How to Settle Your Dog's Tummy Ache at Home
Vet-Approved Home Remedies for Canine Stomach Upset
If your dog vomits, has diarrhea, or both, it may be a sign that he has an upset stomach. As a matter of fact, vomiting and diarrhea are two of the most common reasons dogs are seen by veterinarians each year. This may be due to the "scavenger" nature of dogs; they often pay visits to the garbage can and eat things that do not agree with them.
What Causes GI Upset?
Symptoms of an upset stomach may also be the result of a sudden diet change or stress, and sometimes your dog may still be acting like their usual self. This is very likely if the symptoms are mild, in which case the upset tummy can be easily treated at home. With some rest, proper hydration, and the use of a few ingredients found in your kitchen, your dog may be back to normal in a couple of days.
Tips From a Vet: How Sick Is Your Dog?
When to See a Veterinarian
Keep in mind that if your dog is lethargic, has severe diarrhea, is vomiting continuously, has a fever, or if there is blood in their stool, then you need to take them to a veterinarian for proper care. Dogs can get dehydrated fairly quickly and may require fluids to recover.
Puppies are particularly at risk of dehydration as their state can become critical fast, so if they are vomiting, have diarrhea or bloody stool, they should be seen by a vet right away. There are many conditions that affect puppies such as canine parvovirus that are serious and can be deadly if left untreated.
How to Check Your Dog's Hydration Level
If you are concerned about dehydration, you can check it yourself by lifting your dog's skin between the shoulder blades.
- In a well-hydrated dog, the skin will spring back promptly.
- In a dehydrated dog, the skin will be slow to return to position or may remain tented in severe cases.
At-Home Tummy Ache Remedy for Dogs
Gather together the following items or purchase them at your local grocery store:
- White rice
- Chicken (boneless, skinless, and unseasoned)
- Unflavored Pedialyte
- Plain yogurt or cottage cheese
- Karo syrup
Step 1: Fast Your Dog
At first, the dog's stomach needs to rest. Ideally, this rest-time should last 12 hours. Adult dogs may be fasted for 24 hours, but puppies should only be fasted overnight if they are not in critical condition. Here are some guidelines to follow:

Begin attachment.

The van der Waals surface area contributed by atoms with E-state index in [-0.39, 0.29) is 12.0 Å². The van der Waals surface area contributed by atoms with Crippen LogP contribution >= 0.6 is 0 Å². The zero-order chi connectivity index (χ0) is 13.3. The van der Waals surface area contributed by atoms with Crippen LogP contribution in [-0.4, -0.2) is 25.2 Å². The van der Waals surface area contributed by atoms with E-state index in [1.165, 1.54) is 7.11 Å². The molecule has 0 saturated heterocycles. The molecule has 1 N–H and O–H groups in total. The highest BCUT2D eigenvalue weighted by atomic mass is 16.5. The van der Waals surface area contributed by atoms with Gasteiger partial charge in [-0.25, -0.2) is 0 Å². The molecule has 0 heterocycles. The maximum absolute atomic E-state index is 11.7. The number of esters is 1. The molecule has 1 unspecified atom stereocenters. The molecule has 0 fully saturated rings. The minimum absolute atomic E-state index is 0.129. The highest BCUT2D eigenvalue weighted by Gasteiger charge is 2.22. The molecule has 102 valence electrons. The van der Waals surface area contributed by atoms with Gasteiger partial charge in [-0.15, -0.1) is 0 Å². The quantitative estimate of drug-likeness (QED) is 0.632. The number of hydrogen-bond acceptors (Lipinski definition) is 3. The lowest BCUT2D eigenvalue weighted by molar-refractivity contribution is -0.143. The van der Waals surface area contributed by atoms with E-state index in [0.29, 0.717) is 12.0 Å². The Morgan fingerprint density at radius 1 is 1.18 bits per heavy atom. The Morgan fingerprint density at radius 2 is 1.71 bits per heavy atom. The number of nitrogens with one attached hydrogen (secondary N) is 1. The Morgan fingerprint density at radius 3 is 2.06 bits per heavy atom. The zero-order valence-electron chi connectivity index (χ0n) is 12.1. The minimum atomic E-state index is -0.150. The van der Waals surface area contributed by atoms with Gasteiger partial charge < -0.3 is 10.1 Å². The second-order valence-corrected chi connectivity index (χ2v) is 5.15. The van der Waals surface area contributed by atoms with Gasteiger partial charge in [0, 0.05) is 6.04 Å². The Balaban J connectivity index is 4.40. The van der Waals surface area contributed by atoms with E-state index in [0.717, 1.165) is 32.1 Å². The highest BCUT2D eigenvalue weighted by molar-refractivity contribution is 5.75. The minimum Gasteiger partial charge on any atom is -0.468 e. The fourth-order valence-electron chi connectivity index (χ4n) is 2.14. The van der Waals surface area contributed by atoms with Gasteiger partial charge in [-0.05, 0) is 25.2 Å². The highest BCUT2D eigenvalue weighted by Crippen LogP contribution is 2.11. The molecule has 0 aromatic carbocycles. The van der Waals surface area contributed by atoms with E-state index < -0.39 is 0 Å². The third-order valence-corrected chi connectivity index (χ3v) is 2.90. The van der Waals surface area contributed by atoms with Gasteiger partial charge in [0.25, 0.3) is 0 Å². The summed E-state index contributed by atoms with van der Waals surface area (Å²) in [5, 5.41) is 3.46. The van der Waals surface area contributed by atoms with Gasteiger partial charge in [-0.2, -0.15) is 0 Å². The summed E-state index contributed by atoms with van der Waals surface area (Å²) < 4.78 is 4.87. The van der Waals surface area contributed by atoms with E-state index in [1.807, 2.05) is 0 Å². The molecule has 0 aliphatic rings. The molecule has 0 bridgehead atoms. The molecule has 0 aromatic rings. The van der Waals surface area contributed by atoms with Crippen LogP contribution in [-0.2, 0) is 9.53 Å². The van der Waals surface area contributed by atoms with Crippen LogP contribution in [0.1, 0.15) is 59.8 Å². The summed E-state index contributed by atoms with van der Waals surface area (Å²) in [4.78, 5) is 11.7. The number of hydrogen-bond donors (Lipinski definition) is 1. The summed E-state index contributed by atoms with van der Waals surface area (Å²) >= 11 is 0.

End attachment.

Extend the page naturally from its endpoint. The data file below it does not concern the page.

- Water may be offered, however, some dogs may not be able to hold it down and may vomit it right back up.
- You may rub a small amount of Karo syrup on puppies' gums in order to keep their glucose levels up. This may help to perk them up.
- The water bowl may be filled with half water and half unflavored Pedialyte to replenish that which may have been lost due to diarrhea and vomiting.
Step 2: Feed a Bland Diet
Once 12 to 24 hours have passed with no food, the dog must be fed a bland diet that is easy on the stomach. Here's what can be offered and how it can be offered:
- Feed boiled rice with chicken; the chicken must be boneless, skinless, and unseasoned.
- Serve food in small quantities and often throughout the day.
- Offer a bland diet until vomiting subsides and the stool becomes firm again.
Step 3: Monitor and Introduce a Normal Diet
- It is important to re-introduce the regular diet gradually. Failing to do so may cause a relapse.
- Adding a dollop of plain yogurt or a bit of cottage cheese to food or offering it on its own may introduce good, healthy bacteria that may help soothe the irritated intestines.
Step 4: Monitor Recovery
Vomiting and diarrhea may mean nothing more than a dietary indiscretion, however, there can be more serious issues at bay. Always practice the "better safe than sorry" philosophy when it comes to your dog's health.
Minor cases of upset stomach should show improvement pretty quickly. If symptoms do not resolve quickly, then a more serious problem may be present, in which case you'll want to take your dog into the vet for an examination.
Has your dog benefited from home remedies?
More Vet-Approved Home Remedies
This article is accurate and true to the best of the author’s knowledge. It is not meant to substitute for diagnosis, prognosis, treatment, prescription, or formal and individualized advice from a veterinary medical professional. Animals exhibiting signs and symptoms of distress should be seen by a veterinarian immediately.
© 2010 Adrienne Janet Farricelli